How does a facility become eligible to be considered for a classified bid or quotation?

How does a facility become eligible to be considered for a classified bid or quotation?

Question 4 on the DSS Facility Clearance Process FAQs says this on the subject:

The same process used in the case of an unclassified procurement is involved. The facility must qualify as a bidder to a Government procurement activity or to a prime contractor or subcontractor performing on a Government contract. If the bid or potential subcontract involves access to classified information, the procuring activity or cleared prime contractor submits a request to clear the prospective bidder. Personnel from the Facility Clearance Branch at Defense Security Service (DSS) evaluate the request and assure that the request is valid. Part of this validation includes confirmation that the facility has a reputation for integrity and lawful conduct in its business dealings. Further, the contractor and its key managers must not be in a “barred” status from participating in Government contracts.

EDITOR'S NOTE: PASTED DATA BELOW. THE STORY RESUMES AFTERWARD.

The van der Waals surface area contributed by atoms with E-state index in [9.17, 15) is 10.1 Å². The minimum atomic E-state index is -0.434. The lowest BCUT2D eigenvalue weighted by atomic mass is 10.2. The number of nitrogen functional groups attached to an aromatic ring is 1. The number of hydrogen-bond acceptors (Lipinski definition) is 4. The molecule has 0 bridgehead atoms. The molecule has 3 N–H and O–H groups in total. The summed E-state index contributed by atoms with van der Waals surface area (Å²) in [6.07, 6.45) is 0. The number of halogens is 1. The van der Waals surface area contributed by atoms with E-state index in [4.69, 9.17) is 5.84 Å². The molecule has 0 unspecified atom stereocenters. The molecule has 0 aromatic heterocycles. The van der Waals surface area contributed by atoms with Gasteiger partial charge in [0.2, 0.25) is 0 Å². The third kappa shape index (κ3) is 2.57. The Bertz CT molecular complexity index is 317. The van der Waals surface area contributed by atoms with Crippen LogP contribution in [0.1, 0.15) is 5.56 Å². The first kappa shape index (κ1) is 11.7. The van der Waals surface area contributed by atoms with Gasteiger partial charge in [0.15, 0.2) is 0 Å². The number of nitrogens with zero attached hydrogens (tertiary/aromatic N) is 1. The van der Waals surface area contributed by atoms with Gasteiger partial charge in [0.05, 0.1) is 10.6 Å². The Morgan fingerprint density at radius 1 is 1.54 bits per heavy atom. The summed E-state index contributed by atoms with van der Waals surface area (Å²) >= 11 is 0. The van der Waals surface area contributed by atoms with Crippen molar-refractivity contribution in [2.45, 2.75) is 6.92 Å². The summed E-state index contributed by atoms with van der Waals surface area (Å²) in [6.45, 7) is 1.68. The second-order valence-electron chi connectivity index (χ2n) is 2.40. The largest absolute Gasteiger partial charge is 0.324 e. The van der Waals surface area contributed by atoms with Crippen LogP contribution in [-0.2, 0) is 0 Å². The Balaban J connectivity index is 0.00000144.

Here’s the link to the page:  http://www.dss.mil/isp/fac_clear/per_sec_clear_proc_faqs.html

Answers to Questions About Teaming – Part 1

These questions were asked during a recent “Developing and Managing Contractor Teams” Workshop.

 

How long does it take the process to become a mentor/protégé?

8(a) firms should consult with their SBA District Office Business Opportunity Specialist BEFORE they apply for the 8(a) BD Mentor-Protégé program.

According to the Small Business Administration Office of Government Contracting and Business Development, it usually takes about 3 or 4 months for a new 8(a) Mentor Protégé Agreement to undergo full analysis and receive a decision from the SBA headquarters.

Protégé 8(a) firms should notify their prospective Mentors that 1.) SBA approval and acceptance of the Mentor Protégé Agreement is not guaranteed and involves a great deal of due diligence and 2.) The entire end-to-end Mentor Protégé Agreement review process will entail approximately one quarter to one half of a year to complete.